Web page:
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    President Barack Obama and his wife Michelle exit Air Force One as they arrive at Havana's international airport for a three-day trip, in Havana March 20, 2016

    Obama’s ‘Historic’ PR Sham in Cuba

    © REUTERS / Carlos Barria
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    When US President Obama touched down in Cuba at the weekend the visit was hailed as a “historic” occasion. Only in a crassly superficial sense can the official state visit be viewed as historic.

    Yes, Obama is the first American leader to visit the island in nearly 90 years since President Calvin Coolidge in 1928.

    But otherwise, fundamentally, the relationship between the US and Cuba has not changed and is unlikely to do so in the foreseeable future. It is still a relationship of unmitigated and criminal domination by Washington towards its southern Caribbean neighbor.

    Washington continues to impose a crushing trade embargo on the island state and it continues to occupy Cuban territory at Guantanamo Bay — all in defiance of international norms and Cuban sovereignty. This is tantamount to an imperialist bully having its boot planted firmly on the neck of this impoverished nation of 11 million people. The boot grip may be easing just a little. But what is "historic" about that?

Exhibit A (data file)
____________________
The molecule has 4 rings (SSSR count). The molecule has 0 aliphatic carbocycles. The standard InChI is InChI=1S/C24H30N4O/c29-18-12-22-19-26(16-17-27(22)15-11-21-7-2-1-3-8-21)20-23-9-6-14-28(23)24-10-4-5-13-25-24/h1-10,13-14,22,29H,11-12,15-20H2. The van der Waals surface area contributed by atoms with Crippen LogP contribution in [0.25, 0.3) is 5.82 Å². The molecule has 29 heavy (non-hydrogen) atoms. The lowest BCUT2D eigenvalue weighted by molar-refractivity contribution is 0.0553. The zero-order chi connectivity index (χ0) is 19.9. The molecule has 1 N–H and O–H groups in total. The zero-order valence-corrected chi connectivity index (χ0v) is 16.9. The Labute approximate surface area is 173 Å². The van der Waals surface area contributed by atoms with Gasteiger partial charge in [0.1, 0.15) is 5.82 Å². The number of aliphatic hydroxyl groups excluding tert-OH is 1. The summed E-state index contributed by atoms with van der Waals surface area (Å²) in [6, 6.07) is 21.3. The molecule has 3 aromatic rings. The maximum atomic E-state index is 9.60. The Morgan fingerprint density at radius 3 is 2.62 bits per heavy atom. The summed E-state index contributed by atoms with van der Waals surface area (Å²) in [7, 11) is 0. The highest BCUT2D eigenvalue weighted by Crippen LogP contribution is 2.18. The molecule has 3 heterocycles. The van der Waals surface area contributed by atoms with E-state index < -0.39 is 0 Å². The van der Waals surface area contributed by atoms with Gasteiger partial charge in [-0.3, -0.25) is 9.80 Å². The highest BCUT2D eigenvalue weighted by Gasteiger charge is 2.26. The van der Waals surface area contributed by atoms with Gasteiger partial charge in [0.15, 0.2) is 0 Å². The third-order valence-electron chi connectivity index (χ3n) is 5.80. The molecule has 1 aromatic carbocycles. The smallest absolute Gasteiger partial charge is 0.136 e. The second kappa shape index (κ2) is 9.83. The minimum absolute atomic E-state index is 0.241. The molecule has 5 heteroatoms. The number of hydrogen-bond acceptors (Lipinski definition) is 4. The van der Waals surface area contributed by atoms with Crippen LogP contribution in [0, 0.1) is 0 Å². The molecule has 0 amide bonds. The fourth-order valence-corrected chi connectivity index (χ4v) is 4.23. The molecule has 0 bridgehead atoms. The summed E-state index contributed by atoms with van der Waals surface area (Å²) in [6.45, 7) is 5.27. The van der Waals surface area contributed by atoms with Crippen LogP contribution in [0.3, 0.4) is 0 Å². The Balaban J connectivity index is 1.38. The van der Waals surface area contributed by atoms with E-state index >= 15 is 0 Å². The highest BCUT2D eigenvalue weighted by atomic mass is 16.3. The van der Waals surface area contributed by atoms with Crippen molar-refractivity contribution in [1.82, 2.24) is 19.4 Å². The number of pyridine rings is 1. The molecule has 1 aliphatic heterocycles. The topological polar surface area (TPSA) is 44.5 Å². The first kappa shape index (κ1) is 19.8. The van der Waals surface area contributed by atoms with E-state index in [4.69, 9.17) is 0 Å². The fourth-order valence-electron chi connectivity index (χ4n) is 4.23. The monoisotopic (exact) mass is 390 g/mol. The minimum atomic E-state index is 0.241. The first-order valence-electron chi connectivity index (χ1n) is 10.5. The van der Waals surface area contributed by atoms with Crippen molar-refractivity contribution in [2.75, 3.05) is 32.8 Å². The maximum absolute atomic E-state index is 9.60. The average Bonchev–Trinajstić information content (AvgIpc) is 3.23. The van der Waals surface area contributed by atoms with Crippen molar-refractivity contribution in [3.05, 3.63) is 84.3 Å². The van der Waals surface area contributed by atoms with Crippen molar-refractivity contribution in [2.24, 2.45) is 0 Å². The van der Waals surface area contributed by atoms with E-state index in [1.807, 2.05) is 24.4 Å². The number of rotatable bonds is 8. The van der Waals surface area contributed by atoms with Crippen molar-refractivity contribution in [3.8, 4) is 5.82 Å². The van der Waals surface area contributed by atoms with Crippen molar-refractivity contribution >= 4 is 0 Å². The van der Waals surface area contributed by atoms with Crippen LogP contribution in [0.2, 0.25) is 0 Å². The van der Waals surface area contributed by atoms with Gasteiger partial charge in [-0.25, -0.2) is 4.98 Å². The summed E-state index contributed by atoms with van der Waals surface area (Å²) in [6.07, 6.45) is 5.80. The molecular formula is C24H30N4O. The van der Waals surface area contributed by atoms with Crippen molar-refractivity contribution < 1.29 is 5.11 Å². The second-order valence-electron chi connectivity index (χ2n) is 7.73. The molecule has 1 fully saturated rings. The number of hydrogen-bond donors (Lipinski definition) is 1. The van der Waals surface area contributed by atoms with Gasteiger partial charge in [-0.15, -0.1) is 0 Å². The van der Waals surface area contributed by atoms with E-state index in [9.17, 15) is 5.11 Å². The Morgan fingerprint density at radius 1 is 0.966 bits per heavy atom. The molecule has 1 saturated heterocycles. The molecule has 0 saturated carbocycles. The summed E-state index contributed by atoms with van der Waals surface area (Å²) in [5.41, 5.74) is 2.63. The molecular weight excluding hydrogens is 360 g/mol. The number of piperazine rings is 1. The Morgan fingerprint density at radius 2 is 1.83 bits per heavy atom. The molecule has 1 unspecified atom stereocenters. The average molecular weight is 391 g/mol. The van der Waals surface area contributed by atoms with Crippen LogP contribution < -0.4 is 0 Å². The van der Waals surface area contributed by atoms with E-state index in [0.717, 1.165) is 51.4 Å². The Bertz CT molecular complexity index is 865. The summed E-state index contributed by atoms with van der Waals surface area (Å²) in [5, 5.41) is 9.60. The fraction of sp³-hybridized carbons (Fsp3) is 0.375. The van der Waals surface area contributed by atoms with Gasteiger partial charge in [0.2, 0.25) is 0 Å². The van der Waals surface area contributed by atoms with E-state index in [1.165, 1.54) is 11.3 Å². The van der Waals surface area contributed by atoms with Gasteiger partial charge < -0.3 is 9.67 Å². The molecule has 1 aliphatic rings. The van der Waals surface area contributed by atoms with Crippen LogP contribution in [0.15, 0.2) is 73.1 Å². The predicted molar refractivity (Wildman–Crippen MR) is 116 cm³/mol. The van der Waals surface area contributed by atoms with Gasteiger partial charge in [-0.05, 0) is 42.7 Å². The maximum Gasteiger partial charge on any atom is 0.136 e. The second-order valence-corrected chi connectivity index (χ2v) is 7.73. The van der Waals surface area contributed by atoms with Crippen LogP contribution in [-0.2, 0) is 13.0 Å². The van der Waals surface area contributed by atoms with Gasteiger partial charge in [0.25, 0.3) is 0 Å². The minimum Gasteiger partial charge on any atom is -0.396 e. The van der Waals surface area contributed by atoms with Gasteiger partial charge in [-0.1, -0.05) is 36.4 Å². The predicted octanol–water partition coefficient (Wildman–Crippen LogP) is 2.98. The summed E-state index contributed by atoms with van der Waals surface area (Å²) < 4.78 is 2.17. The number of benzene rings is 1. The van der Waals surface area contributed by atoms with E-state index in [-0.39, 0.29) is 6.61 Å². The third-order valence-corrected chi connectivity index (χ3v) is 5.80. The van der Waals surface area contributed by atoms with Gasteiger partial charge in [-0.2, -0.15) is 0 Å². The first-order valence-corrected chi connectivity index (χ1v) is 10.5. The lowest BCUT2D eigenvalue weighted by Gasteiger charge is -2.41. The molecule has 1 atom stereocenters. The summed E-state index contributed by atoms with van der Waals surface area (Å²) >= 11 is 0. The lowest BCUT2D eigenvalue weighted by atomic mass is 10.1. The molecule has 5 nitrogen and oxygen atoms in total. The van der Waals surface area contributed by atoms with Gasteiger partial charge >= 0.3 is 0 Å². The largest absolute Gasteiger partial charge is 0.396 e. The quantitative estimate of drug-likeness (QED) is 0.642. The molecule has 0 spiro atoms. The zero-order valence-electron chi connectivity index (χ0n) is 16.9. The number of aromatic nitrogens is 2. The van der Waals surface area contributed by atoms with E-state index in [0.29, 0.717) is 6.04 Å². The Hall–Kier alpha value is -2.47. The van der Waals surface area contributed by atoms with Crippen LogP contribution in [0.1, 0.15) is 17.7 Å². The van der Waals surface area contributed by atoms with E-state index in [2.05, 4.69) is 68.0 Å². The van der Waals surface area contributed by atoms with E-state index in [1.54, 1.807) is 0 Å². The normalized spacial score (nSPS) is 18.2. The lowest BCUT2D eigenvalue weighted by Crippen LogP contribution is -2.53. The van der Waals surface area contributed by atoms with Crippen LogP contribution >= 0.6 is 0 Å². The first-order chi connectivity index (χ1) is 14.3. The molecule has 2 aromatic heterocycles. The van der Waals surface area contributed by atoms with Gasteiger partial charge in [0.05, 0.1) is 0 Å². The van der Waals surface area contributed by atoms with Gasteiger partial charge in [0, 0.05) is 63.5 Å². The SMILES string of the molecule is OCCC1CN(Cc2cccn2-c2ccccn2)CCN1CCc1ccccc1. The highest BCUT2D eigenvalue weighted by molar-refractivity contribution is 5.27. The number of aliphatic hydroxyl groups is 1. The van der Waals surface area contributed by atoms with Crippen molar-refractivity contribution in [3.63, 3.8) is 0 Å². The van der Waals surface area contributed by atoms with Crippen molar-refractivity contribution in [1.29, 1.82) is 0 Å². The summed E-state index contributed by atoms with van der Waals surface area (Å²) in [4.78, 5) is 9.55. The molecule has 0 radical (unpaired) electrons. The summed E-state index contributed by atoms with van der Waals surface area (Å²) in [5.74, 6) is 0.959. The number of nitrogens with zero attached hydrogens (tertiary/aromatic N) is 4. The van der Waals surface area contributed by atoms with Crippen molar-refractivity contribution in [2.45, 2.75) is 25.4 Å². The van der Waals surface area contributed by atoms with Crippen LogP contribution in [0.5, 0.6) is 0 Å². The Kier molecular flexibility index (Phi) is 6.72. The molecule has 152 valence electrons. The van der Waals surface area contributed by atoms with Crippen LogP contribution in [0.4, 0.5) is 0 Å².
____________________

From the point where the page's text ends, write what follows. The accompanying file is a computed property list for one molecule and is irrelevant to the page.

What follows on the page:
Obama and his family will spend three days in Cuba where he will dine with socialist President Raul Castro. The White House has ruled out meeting the elder Cuban statesman, Fidel, brother of Raul. It was Fidel who led the revolution to victory in January 1959 against the US-backed despot Fulgencio Batista.

    Posters of Obama sniffing a Cuban cigar are among the many fun images adorning the capital Havana. No doubt the American president will be given a rapturous reception by the long-suffering, but famously gracious, people of Cuba.

    Obama first announced a thawing of relations with the Communist-run island more than a year ago. Since then there appears to be a quickening of Cuba's access to the outside world. US Secretary of State John Kerry made a landmark visit last year when he oversaw the re-opening of the American embassy in Havana.